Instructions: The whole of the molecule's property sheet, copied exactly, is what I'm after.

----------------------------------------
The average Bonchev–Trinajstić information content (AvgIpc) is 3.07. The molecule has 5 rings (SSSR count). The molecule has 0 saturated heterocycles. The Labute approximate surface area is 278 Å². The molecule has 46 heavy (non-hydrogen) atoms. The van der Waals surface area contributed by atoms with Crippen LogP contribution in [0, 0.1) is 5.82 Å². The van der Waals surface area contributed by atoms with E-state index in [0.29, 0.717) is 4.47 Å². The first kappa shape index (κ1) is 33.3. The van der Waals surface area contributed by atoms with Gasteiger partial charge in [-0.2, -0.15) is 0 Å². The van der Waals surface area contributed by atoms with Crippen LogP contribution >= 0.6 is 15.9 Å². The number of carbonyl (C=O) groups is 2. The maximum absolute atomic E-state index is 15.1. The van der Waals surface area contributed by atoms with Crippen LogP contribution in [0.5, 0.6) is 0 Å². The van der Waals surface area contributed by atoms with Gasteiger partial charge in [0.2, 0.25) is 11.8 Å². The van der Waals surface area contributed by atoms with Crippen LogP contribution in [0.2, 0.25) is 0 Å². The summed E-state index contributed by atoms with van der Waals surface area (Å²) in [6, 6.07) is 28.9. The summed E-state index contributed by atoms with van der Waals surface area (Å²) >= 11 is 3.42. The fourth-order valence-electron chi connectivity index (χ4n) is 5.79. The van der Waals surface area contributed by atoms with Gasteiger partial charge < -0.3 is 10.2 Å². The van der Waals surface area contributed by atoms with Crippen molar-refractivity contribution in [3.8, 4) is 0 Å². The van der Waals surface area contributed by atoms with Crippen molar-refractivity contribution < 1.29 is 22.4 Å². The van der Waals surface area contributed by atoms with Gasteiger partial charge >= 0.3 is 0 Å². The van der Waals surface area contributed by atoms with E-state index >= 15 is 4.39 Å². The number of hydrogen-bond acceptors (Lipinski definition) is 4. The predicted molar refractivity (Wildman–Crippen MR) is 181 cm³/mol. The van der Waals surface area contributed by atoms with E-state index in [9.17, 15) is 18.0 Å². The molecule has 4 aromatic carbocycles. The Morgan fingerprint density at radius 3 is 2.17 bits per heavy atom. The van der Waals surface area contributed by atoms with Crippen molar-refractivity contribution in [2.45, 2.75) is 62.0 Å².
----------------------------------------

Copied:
The average Bonchev–Trinajstić information content (AvgIpc) is 3.07. The molecule has 5 rings (SSSR count). The molecule has 0 saturated heterocycles. The Labute approximate surface area is 278 Å². The molecule has 46 heavy (non-hydrogen) atoms. The van der Waals surface area contributed by atoms with Crippen LogP contribution in [0, 0.1) is 5.82 Å². The van der Waals surface area contributed by atoms with E-state index in [0.29, 0.717) is 4.47 Å². The first kappa shape index (κ1) is 33.3. The van der Waals surface area contributed by atoms with Gasteiger partial charge in [-0.2, -0.15) is 0 Å². The van der Waals surface area contributed by atoms with Crippen LogP contribution >= 0.6 is 15.9 Å². The number of carbonyl (C=O) groups is 2. The maximum absolute atomic E-state index is 15.1. The van der Waals surface area contributed by atoms with Crippen LogP contribution in [0.5, 0.6) is 0 Å². The van der Waals surface area contributed by atoms with Gasteiger partial charge in [0.2, 0.25) is 11.8 Å². The van der Waals surface area contributed by atoms with Crippen LogP contribution in [0.2, 0.25) is 0 Å². The summed E-state index contributed by atoms with van der Waals surface area (Å²) in [6, 6.07) is 28.9. The summed E-state index contributed by atoms with van der Waals surface area (Å²) >= 11 is 3.42. The fourth-order valence-electron chi connectivity index (χ4n) is 5.79. The van der Waals surface area contributed by atoms with Gasteiger partial charge < -0.3 is 10.2 Å². The van der Waals surface area contributed by atoms with Crippen molar-refractivity contribution in [3.8, 4) is 0 Å². The van der Waals surface area contributed by atoms with Crippen molar-refractivity contribution < 1.29 is 22.4 Å². The van der Waals surface area contributed by atoms with Gasteiger partial charge >= 0.3 is 0 Å². The van der Waals surface area contributed by atoms with E-state index >= 15 is 4.39 Å². The number of hydrogen-bond acceptors (Lipinski definition) is 4. The predicted molar refractivity (Wildman–Crippen MR) is 181 cm³/mol. The van der Waals surface area contributed by atoms with E-state index in [9.17, 15) is 18.0 Å². The molecule has 4 aromatic carbocycles. The Morgan fingerprint density at radius 3 is 2.17 bits per heavy atom. The van der Waals surface area contributed by atoms with Crippen molar-refractivity contribution in [2.45, 2.75) is 62.0 Å².